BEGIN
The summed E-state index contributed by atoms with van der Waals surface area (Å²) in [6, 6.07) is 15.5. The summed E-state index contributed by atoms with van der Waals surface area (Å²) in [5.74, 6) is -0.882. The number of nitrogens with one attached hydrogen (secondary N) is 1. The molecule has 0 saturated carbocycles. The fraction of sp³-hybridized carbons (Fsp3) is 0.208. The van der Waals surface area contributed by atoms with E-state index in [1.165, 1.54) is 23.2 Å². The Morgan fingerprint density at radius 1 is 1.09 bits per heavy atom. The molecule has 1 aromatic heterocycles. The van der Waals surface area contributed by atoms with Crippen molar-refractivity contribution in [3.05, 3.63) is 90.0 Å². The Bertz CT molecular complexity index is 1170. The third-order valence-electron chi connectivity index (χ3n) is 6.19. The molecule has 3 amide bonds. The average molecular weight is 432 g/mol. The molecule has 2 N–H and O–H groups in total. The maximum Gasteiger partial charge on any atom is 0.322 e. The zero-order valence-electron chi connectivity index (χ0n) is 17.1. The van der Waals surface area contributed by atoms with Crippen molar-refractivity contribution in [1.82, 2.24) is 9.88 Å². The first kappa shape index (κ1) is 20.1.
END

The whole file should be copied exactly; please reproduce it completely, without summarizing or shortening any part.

The summed E-state index contributed by atoms with van der Waals surface area (Å²) in [6, 6.07) is 15.5. The summed E-state index contributed by atoms with van der Waals surface area (Å²) in [5.74, 6) is -0.882. The number of nitrogens with one attached hydrogen (secondary N) is 1. The molecule has 0 saturated carbocycles. The fraction of sp³-hybridized carbons (Fsp3) is 0.208. The van der Waals surface area contributed by atoms with E-state index in [1.165, 1.54) is 23.2 Å². The Morgan fingerprint density at radius 1 is 1.09 bits per heavy atom. The molecule has 1 aromatic heterocycles. The van der Waals surface area contributed by atoms with Crippen molar-refractivity contribution in [3.05, 3.63) is 90.0 Å². The Bertz CT molecular complexity index is 1170. The third-order valence-electron chi connectivity index (χ3n) is 6.19. The molecule has 3 amide bonds. The average molecular weight is 432 g/mol. The molecule has 2 N–H and O–H groups in total. The maximum Gasteiger partial charge on any atom is 0.322 e. The zero-order valence-electron chi connectivity index (χ0n) is 17.1. The van der Waals surface area contributed by atoms with Crippen molar-refractivity contribution in [1.82, 2.24) is 9.88 Å². The first kappa shape index (κ1) is 20.1.